The United States Department of Labor (DOL) has accused tech giant Oracle of discriminating against women, black, Asian and Hispanic employees. In a federal lawsuit filed on Tuesday, January 22, the department said that Oracle not only underpaid these workers but also refused to hire many such applicants.
The DoL has accused Oracle of underpaying more than 5,000 women employees with disparity recorded at about 20 percent and said that over 11,000 Asians too were paid 8 percent lesser than the other workers.
"Oracle has continued to systemically discriminate against employees and applicants based on gender and race," Bloomberg Law quoted Labor Department attorney Laura Bremer as telling administrative law judge. The DoL also revealed that it had obtained the company's pay records and found out that Oracle determined workers' salaries based on the pay they received in their previous jobs and added that it mostly starts women and black workers at "low-level jobs and low starting pay."
It explained that about 500 people were hired for technical jobs over a period of four years, but of these only six were African-Americans and five were Hispanic. Most of the workers were Asians, who were then underpaid.
The California-based company reportedly prefers to hire Asians with student visas for several roles in the company so that they are "dependent upon Oracle for sponsorship in order to remain in the United States," and in turn the company systematically underpays them.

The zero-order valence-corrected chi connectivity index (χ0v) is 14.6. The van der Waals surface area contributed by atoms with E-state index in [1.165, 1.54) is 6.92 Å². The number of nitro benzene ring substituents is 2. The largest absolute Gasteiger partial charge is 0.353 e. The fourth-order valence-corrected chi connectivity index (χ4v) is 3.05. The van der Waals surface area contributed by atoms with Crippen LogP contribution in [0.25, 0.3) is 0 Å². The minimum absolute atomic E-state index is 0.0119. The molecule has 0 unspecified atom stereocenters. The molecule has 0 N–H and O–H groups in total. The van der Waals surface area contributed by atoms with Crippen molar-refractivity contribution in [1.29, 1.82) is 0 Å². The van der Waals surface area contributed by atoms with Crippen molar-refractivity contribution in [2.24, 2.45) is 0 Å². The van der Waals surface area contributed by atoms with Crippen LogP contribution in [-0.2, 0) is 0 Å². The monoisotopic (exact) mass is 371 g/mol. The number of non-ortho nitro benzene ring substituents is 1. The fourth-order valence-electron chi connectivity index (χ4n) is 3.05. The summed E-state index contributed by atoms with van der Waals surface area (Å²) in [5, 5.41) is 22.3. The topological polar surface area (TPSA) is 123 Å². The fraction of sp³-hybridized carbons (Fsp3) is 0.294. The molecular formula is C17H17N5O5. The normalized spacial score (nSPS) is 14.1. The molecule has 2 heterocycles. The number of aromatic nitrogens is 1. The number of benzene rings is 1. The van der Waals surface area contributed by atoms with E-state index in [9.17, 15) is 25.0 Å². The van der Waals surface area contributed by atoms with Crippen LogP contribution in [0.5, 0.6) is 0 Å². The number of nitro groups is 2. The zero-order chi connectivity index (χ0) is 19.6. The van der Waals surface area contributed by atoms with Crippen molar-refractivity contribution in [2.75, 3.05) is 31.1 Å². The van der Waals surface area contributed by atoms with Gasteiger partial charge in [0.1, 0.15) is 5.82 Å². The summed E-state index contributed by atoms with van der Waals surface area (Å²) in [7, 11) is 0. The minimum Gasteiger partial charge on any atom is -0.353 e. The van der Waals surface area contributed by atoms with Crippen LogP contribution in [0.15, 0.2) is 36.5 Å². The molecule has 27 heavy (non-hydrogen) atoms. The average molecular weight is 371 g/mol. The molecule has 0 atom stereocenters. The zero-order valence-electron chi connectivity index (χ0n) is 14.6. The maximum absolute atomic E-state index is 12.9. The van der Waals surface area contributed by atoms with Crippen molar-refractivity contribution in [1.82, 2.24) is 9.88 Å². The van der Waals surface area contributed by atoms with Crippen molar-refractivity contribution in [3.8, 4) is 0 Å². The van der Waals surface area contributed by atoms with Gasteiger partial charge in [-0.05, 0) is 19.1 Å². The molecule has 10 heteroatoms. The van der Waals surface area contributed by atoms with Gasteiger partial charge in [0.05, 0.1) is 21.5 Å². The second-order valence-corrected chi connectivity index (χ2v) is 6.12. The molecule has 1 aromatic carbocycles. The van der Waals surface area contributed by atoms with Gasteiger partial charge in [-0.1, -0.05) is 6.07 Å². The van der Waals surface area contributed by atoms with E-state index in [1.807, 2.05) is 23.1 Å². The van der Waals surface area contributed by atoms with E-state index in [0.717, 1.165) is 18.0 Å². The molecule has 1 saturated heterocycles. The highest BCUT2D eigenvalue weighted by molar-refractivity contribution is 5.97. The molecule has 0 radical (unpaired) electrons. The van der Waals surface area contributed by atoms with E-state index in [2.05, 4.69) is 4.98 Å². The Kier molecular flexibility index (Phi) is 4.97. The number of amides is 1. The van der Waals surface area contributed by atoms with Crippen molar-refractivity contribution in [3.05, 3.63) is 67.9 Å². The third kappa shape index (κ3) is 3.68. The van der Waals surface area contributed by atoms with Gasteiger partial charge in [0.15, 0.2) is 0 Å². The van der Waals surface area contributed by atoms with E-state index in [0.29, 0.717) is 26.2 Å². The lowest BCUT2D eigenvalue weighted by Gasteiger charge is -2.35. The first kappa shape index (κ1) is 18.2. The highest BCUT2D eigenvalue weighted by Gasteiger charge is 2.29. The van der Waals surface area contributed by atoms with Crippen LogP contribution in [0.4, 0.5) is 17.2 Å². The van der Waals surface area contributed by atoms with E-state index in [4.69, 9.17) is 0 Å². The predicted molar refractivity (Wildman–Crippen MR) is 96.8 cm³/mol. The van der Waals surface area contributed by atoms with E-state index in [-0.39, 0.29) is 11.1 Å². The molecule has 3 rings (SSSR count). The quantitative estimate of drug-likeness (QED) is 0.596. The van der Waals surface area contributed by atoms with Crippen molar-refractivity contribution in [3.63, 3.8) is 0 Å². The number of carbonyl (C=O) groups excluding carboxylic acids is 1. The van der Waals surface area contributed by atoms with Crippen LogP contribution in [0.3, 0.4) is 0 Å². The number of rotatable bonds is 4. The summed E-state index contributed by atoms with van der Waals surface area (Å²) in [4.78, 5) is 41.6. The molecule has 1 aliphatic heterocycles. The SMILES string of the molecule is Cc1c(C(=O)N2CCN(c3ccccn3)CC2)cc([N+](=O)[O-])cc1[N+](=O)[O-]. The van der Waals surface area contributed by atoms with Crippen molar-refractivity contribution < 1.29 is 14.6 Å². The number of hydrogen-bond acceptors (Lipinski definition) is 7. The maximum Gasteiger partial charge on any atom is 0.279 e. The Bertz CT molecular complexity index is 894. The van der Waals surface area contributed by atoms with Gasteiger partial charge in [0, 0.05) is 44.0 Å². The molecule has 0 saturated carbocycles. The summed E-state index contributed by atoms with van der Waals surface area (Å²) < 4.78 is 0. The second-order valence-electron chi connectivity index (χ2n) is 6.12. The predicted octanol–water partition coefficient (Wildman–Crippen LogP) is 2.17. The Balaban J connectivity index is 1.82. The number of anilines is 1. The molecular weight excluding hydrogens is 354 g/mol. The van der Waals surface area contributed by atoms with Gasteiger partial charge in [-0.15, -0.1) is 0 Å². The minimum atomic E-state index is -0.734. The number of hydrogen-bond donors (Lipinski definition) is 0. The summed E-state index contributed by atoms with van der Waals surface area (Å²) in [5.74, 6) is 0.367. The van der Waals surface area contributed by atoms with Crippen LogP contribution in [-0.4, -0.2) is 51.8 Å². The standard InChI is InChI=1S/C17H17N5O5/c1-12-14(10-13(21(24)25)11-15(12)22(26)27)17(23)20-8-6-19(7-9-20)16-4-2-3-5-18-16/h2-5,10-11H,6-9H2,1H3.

"Oracle's suppression of pay for its non-White, non-male employees is so extreme that it persists and gets worse over long careers; female, Black, and Asian employees with years of experience are paid as much as 25 percent less than their peers," the complaint said.
"Oracle's compensation practices cause an increasing pay gap as those employees devote more of their lives to Oracle."
The allegations against Oracle come up from an audit that the Department's Office of Federal Contract Compliance Programs had carried out in 2014. After the audit reports showed that many employees at the company were underpaid, the OFCCP sued Oracle in January 2017.
OFCCP is responsible for ensuring that companies pay their employees equally and also meet the requirements of the law.
Meanwhile, Oracle has denied all these claims and called the lawsuit "meritless."
Oracle General Counsel Dorian Daley said that these were false allegations, and that the suit "relies on cherry picked statistics rather than reality. We fiercely disagree with the spurious claims and will continue in the process to prove them false. We are in compliance with our regulatory obligations, committed to equality, and proud of our employees.